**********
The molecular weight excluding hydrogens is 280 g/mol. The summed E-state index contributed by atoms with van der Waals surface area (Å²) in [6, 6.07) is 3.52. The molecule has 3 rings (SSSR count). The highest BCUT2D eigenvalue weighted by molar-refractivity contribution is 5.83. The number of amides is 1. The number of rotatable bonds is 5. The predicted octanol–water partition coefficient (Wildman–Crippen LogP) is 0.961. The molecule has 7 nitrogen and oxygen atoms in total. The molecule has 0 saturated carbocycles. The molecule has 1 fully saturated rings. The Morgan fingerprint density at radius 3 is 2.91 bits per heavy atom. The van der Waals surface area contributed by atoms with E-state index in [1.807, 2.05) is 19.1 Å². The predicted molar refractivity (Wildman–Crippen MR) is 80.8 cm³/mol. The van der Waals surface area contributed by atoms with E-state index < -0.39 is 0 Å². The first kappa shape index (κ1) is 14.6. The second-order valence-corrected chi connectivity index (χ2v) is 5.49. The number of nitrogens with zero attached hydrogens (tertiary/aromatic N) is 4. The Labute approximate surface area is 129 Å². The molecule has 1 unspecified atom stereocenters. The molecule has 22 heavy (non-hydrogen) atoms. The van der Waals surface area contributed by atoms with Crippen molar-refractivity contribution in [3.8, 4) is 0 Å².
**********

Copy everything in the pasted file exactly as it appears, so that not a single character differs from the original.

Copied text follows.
The molecular weight excluding hydrogens is 280 g/mol. The summed E-state index contributed by atoms with van der Waals surface area (Å²) in [6, 6.07) is 3.52. The molecule has 3 rings (SSSR count). The highest BCUT2D eigenvalue weighted by molar-refractivity contribution is 5.83. The number of amides is 1. The number of rotatable bonds is 5. The predicted octanol–water partition coefficient (Wildman–Crippen LogP) is 0.961. The molecule has 7 nitrogen and oxygen atoms in total. The molecule has 0 saturated carbocycles. The molecule has 1 fully saturated rings. The Morgan fingerprint density at radius 3 is 2.91 bits per heavy atom. The van der Waals surface area contributed by atoms with E-state index in [1.807, 2.05) is 19.1 Å². The predicted molar refractivity (Wildman–Crippen MR) is 80.8 cm³/mol. The van der Waals surface area contributed by atoms with E-state index < -0.39 is 0 Å². The first kappa shape index (κ1) is 14.6. The second-order valence-corrected chi connectivity index (χ2v) is 5.49. The number of nitrogens with zero attached hydrogens (tertiary/aromatic N) is 4. The Labute approximate surface area is 129 Å². The molecule has 1 unspecified atom stereocenters. The molecule has 22 heavy (non-hydrogen) atoms. The van der Waals surface area contributed by atoms with Crippen molar-refractivity contribution in [3.8, 4) is 0 Å².